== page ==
• Along with Tort Law II (Semester II) to satisfy the Qualifying Law Degree requirements as to the law of Obligations

Learning outcomes

Attributes Developed
1 Critically evaluate the central principles, concepts and history of tort law generally and in the areas studied in this Moduule, and the relationship between them, with particular emphasis of the tensions which emerge KCT
2 Critically analyse and evaluate the content of the key legal areas as studied in this Module, such as the duty of care in negligence and causation of damage, with a particular ability to analyse the content of the law in areas where there is tension or a lack of clarity KCT
3 Critically engage with and evaluate the sources of tort law, including common law, statute and the law of the ECHR, and the relationship between them KCT
4 Critically engage in discussions regarding competing policy concerns and values which inform tort law (generally and in relation to the areas studied in this Module) and its development, and the relationship between them, in order to be able to propose and defend solutions KCPT
5 Critically engage in scholarly debate regarding tort law (generally and in relation to the areas studied in this Module), critically analysing the major tendencies within legal scholarship and the relationship between them KCPT
6 Critically engage with and apply knowledge of the primary and secondary legal authorities to solve complex problems and answer complex essay questions which seek to resolve tensions in the competing goals and content of tort law in the areas studied in this Module CPT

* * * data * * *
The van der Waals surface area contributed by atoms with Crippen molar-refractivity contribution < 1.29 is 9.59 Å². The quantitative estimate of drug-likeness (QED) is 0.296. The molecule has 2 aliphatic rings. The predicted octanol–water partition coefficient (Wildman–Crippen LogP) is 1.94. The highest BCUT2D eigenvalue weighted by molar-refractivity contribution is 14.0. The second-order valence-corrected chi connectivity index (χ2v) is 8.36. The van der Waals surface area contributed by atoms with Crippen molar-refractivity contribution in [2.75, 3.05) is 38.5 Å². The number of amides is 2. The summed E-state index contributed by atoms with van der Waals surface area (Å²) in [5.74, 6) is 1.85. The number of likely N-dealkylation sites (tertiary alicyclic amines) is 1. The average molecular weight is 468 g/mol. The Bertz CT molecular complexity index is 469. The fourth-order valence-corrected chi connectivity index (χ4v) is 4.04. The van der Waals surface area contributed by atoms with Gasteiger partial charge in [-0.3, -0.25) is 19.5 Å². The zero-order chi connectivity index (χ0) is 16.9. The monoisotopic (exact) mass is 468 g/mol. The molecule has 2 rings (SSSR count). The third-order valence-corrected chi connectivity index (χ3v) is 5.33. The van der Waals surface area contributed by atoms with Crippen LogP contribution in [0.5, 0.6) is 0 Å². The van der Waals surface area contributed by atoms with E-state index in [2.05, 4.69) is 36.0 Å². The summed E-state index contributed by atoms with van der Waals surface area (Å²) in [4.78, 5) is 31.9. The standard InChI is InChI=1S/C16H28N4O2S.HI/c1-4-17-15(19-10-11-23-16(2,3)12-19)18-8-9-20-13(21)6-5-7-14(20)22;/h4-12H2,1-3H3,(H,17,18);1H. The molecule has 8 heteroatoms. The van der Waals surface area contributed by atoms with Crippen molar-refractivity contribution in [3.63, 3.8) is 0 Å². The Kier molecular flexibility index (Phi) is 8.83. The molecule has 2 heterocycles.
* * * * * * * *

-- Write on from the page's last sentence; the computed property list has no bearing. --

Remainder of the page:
Attributes Developed

C - Cognitive/analytical

K - Subject knowledge

T - Transferable skills

P - Professional/Practical skills

Methods of Teaching / Learning

The learning and teaching strategy:

  • Lectures introduce and generally broach topics, with particular emphasis on key areas of the syllabus, with guidance on which of the most relevant primary and secondary materials should be studied;

  • Tutorials provide the opportunity for students to apply their knowledge to problem questions and essay questions and to subject the law to critical scrutiny

  • Directed student research and reading in relation to the study of recommended and selected legislation, case-law and other texts encouraging students to engage with these to enhance their knowledge and understanding of the subject.

The learning and teaching methods include:

  • Lectures (2 hours per week x 11 weeks);

  • Tutorials, including detailed, guided, tutorial discussions (1 hour per week x 6 weeks)

The objective of both categories of contact is to allow students to develop and enhance their knowledge of the subject and its practical application, thereby secure the learning outcomes identified above.

Indicated Lecture Hours (which may also include seminars, tutorials, workshops and other contact time) are approximate and may include in-class tests where one or more of these are an assessment on the module. In-class tests are scheduled/organised separately to taught content and will be published on to student personal timetables, where they apply to taken modules, as soon as they are finalised by central administration. This will usually be after the initial publication of the teaching timetable for the relevant semester.

Reading list
Upon accessing the reading list, please search for the module using the module code: LAW3119

Please note that the information detailed within this record is accurate at the time of publishing and may be subject to change. This record contains information for the most up to date version of the programme / module for the 2023/4 academic year.